everything feel a bit empty. Some puzzles are fairly well unclued. The
first, which involves searching an object without any good reason, struck
me as slightly unfair. After a certain point I turned to the walkthrough,
mainly because I had missed a location - that's one problem with not
including exits in room descriptions. Implementation of what is there is
generally solid, though there are a couple of exceptions:

---------
>x roper
You've met Roper a few times but the figure before you is hardly
recognizable. His eyes dart back and forth and he seems to be having a
conversation with another voice that you can't here.

>listen to roper
You hear nothing unexpected.
---------
>x druggist
Which do you mean, the druggist or the druggist door?
---------
...The back wall of the library borders one edge and a passage to the
southeast leads back inside it...
>se
You can't go that way.
---------

Strange Geometry is a decent attempt at a Lovecraftian horror, but it falls
well short of being a good attempt. With better NPC interaction (for a
two-dimensional world they all seem rather one-dimensional), a more
detailed world and a bit of polish on the writing it could have been much
more engaging.

*********************************************

_The Tower of the Elephant_ by Tor Andersson
Play time: 30 minutes
Status: Finished with walkthrough
Score: 4

_The Tower of the Elephant_ is a short fantasy game based on a Conan story
by Robert E. Howard. Adaptations suck, unless done interestingly. Otherwise
they just seem lazy to me. Why shouldn't I just go read the original short
story? What does placing the work in interactive form, gain?

The answer, with _The Tower of the Elephant_ is nothing. You go through the
typical IF motions in a fairly minimalist way. Any points for the plot
should go to Howard, and some of the points for the writing, too. The
implementation seems solid, but there's nothing here to get excited about.

I did find the following exchange quite amusing, though:

>i
You are carrying:
a sword
some high strapped sandals (being worn)
a loin cloth (being worn)

>look under loin cloth
You find nothing of interest.


And hey, in this game, Conan does kill everything.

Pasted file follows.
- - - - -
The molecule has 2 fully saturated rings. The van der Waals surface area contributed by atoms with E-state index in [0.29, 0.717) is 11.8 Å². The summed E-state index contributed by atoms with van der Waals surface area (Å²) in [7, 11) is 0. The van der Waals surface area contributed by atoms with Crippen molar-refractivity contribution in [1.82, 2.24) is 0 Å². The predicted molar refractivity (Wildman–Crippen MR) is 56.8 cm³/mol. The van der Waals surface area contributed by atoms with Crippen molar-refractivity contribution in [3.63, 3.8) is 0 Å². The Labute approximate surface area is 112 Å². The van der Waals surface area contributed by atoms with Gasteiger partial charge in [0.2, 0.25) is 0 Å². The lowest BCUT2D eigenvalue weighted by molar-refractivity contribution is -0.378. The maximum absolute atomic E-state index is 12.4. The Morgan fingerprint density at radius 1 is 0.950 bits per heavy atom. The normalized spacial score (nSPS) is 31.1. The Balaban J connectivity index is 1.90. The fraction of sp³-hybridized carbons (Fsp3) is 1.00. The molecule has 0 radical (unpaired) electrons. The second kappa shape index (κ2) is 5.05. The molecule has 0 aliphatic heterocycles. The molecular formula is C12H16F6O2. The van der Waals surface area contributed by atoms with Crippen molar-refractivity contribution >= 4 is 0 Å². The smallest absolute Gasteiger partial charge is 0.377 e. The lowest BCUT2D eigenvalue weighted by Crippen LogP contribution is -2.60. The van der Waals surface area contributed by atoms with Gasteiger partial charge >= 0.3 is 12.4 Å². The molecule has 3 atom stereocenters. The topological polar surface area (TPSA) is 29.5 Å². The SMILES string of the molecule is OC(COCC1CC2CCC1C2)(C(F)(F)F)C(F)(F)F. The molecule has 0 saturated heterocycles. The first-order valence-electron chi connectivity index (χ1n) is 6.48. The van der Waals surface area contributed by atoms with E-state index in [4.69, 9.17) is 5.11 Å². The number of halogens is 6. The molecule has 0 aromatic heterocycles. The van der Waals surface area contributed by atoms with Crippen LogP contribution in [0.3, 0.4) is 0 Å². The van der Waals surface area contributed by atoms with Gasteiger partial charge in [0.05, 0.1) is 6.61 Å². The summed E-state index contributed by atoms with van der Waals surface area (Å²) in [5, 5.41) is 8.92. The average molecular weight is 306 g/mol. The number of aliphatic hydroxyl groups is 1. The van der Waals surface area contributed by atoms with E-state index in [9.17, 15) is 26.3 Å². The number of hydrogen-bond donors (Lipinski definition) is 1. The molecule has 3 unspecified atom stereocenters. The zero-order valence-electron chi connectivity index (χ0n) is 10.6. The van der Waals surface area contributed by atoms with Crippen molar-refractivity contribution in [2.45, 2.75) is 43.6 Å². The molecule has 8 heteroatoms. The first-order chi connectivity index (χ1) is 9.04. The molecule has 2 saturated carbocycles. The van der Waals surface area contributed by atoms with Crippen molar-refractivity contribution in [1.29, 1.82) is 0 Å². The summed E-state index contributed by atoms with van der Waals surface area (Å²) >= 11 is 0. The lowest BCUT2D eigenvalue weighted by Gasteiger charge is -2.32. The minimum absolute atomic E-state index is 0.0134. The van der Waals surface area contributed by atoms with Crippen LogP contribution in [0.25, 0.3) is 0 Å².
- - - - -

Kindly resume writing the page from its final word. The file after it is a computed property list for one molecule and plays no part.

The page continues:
******************************************************

_Aunts and Butlers_ by Robin Johnson
Play time: 50 minutes
Status: Finished with walkthrough
Score: 4

Aunts and Butlers is an old-school, British text adventure implemented in
javascript. I'm not sure why anyone would think it sane (or, to be honest,
interesting) to implement a text adventure in javascript, but that's what
Robin Johnson has done. The parser's a bit clunky, but it seems to work.

By old-school text adventure standards, it appears to be quite successful.
It conveys that gleeful tone that old British text adventures so often did.
Despite being British, it's a tone I've come to hate, substituting any
actual humour for a sarcastic impression of the memorable bits of Monty
Python. There's a few bits which are quite funny though. I did like the
line "You are in a maze of twisty red-brick alleyways, all alike."

So, nothing terrible about _Aunts and Butlers_, but this kind of
backward-looking game isn't my thing.

******************************************************

_Xen: The Hunt_ by Ian Shlasko
Play time: 35 minutes
Status: Unfinished
Score: 2

In the world of static fiction, stories like this end up filed in the
wastebasket. Sci-fi plots involving numerous clichés like "kid gets super
powers he can't control" and "gods were actually alien beings" are fodder
for either landfil, or, alas, Hollywood movies. Although I never played the
first Xen game, which was in last year's comp, just reading through the
"flashback" of its plot indicates that I would have hated it.